Case study: Banco Santander

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With fraud losses on the rise across the banking industry, Brazil’s third largest privately-held bank is beefing up its anti-fraud efforts by replacing manual processes with technology from SAS.

With fraud losses on the rise across the banking industry, Brazil’s third largest privately-held bank is beefing up its anti-fraud efforts by replacing manual processes with technology from SAS.

Carlos Sovegni, SASBanco Santander Brazil, the country’s third largest privately-held bank, accounts for 50 per cent of the total profit of the Santander group. It started business in 1982 with just one branch in São Paulo and since then it has not only expanded its range of services but also its branch network (which now stands at around 5000 offices across the country). Due to this development, says Carlos Sovegni, fraud specialist at SAS Brazil, ‘Banco Santander Brazil needed to completely understand the objectives of the organisation and establish the framework it needed, not only to progress further, but to protect itself from fraudulent activities.’

The bank has opted for SAS Fraud Network Analysis, to flag and address all types of fraudulent activity, SAS Visual Analytics, an application that helps banks analyse reports, providing a point-and-click environment to explore data graphically, and SAS Grid Manager, which offers a shared, managed analytics environment with workload balancing and parallel processing. The decision to choose this product set was formally agreed at the end of October 2013.

According to Sovegni, the bank’s objective is to reduce fraud in three core areas – credit cards, current accounts and loans. It also hopes to improve efficiency when creating new retail credit policies and models.

To prevent card-based fraud, Sovegni says that Brazilian banks have been migrating their credit and debit card portfolios to chip technology (EMV) since 2008. Almost 90 per cent on average have been migrated. However, the challenge now with fraud in the country, he says, is on the consumer side, mainly when a fraudster applies for credit or opens a bank account with a falsified or stolen identity. This type of activity is ‘hard to detect’, Sovegni remarks, and Banco Santander Brazil loses a ‘huge amount’ of money each year through this.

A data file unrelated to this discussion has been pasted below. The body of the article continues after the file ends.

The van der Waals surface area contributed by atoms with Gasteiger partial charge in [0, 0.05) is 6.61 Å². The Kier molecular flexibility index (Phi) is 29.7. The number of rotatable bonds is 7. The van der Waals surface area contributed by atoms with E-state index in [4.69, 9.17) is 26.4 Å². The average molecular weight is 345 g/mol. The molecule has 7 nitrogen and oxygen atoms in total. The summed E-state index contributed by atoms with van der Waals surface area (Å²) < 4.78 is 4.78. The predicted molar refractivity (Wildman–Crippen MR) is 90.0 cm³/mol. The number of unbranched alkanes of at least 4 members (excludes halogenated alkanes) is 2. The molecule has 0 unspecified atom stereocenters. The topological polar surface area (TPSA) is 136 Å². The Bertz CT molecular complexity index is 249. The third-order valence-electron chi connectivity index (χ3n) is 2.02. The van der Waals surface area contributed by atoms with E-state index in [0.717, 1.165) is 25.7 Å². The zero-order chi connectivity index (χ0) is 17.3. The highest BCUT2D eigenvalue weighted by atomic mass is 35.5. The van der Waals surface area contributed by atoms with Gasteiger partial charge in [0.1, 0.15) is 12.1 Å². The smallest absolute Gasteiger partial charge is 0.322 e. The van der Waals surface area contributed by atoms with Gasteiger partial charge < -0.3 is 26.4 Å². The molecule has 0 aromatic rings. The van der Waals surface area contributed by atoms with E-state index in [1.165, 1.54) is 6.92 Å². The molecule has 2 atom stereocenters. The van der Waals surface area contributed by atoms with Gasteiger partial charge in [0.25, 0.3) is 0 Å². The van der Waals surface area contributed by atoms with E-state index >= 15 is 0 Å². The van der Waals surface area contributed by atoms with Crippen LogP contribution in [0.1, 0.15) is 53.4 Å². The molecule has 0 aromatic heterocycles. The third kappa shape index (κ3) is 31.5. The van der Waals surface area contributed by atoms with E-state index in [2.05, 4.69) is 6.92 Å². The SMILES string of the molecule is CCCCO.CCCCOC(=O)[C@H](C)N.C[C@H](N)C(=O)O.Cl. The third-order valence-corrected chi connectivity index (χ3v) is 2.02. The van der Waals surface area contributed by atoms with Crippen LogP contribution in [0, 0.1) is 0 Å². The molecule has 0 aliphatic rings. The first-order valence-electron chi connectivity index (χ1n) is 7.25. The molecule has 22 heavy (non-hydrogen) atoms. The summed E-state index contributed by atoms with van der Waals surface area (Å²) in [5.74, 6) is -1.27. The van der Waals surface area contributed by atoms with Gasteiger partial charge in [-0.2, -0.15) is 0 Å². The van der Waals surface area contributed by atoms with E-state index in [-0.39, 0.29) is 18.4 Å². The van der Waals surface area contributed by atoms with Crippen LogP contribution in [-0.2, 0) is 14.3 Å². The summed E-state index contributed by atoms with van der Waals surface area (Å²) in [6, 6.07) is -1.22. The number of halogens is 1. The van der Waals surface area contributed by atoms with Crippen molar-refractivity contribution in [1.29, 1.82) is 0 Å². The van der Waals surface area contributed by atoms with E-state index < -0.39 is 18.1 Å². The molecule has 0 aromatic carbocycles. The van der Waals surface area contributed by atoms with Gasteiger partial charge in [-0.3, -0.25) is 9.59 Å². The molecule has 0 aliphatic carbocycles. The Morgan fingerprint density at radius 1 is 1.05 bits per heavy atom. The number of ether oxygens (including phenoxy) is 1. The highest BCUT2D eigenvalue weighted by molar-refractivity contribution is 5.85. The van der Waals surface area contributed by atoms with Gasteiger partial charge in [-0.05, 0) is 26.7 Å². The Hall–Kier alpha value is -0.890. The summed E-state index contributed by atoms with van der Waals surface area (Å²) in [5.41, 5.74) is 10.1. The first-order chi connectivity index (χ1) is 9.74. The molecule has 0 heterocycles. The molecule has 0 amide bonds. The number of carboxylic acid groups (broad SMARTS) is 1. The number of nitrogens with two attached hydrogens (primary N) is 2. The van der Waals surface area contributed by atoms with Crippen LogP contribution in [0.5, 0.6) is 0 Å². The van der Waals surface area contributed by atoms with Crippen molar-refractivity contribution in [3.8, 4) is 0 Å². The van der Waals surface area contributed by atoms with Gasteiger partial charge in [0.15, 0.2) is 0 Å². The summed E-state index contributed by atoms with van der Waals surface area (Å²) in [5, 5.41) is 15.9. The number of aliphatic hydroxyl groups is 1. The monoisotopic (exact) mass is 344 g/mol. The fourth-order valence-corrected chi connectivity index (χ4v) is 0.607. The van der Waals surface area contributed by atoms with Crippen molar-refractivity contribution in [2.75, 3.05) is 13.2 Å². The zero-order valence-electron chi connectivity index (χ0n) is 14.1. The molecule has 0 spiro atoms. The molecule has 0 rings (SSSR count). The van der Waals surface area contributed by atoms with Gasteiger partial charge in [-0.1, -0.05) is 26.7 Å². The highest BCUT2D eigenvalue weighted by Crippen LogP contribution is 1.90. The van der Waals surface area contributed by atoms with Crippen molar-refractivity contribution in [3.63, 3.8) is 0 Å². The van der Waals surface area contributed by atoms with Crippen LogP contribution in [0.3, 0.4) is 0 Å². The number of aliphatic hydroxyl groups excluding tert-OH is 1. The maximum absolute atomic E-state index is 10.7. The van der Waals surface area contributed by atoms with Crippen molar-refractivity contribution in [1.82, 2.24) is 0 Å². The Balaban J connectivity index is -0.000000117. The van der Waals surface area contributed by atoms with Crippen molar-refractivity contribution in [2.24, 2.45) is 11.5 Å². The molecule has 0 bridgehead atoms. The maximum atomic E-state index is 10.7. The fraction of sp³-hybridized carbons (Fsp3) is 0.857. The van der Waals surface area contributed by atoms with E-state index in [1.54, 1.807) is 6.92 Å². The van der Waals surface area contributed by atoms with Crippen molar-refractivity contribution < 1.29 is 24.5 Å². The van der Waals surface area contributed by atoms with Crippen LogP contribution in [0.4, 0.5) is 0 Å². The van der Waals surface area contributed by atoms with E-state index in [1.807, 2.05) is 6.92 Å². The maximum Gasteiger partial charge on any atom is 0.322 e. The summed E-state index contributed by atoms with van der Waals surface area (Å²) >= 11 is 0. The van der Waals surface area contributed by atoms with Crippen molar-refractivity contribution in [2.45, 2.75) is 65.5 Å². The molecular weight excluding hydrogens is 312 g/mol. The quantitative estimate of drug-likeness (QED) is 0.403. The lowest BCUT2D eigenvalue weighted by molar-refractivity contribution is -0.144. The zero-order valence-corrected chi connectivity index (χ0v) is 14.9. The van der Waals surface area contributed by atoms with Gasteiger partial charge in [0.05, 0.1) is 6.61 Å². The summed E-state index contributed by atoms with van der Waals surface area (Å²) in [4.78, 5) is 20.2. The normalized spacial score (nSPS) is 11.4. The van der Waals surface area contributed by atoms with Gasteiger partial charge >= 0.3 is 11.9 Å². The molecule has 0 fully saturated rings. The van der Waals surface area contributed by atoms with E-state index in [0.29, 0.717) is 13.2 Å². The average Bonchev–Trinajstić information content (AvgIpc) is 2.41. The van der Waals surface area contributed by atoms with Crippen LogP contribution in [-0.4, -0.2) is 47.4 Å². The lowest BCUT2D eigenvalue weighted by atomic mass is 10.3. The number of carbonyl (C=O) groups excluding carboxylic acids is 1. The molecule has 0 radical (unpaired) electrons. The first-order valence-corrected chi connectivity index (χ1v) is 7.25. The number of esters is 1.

The bank currently does not have any anti-fraud tools in place to prevent this kind of fraud. Instead it relies on manual processes and spreadsheets.

There was a two-year selection process in which the bank undertook internal assessments and invited a number of market players to analyse its IT set-up and data around losses. Banco Santander Brazil narrowed down its choice to three suppliers, which were SAS, Experian and FICO. NICE Actimize was also evaluated but lost out earlier in the process. The final stage of the selection involved detailed product walkthroughs and demonstrations of the solutions on offer.

Main requirements included ‘strong analytics performance’ and that the vendor could provide ‘three or four ways to do the analytics’. The bank also wanted to reduce internal operating costs and be able to provide automatic processes across every channel. SAS’s product set ‘covered all of the bank’s requirements’, Sovegni remarks.

The implementation work started in December last year. Sovegni says the assessment of the project and processes has now concluded. The project has been split into five phases because ‘there are a huge amount of disparate processes and solutions that need to be integrated as one solution’.

The first part of the project will focus on credit cards and bank accounts. ‘We basically want to deploy the SAS tools and concentrate on the weakest channels in the first stage,’ comments Sovegni. In the second stage, the SAS team will finish the credit card environment, before pulling together all the bank account channels in phase three, he adds. The first part is expected to be completed in late June, the second by the end of this year and the third in Q1 2015.

The efforts in phases four and five will move onto consumer finance channels, such as personal loans and auto loans. These areas are provisioned to be finished during the course of 2015. A team, made up of six SAS staff and 15 people from Banco Santander Brazil, is working on the implementation. SAS’s team will provide the bank’s staff with training sessions explaining their knowledge of the systems throughout the project.

Sovegni says the data warehouse component of the SAS Fraud Network Analysis tool has been installed, so system testing is now underway. ‘With the data warehouse component we can see if our systems work and how many fraudulent risks can be flagged,’ he says.

Sovegni believes the bank will in future be able to benefit from reduced operational costs and fraud losses. Using the SAS tools Banco Santander Brazil expects to shrink fraud-related losses by around 90 to 95 per cent, he states.

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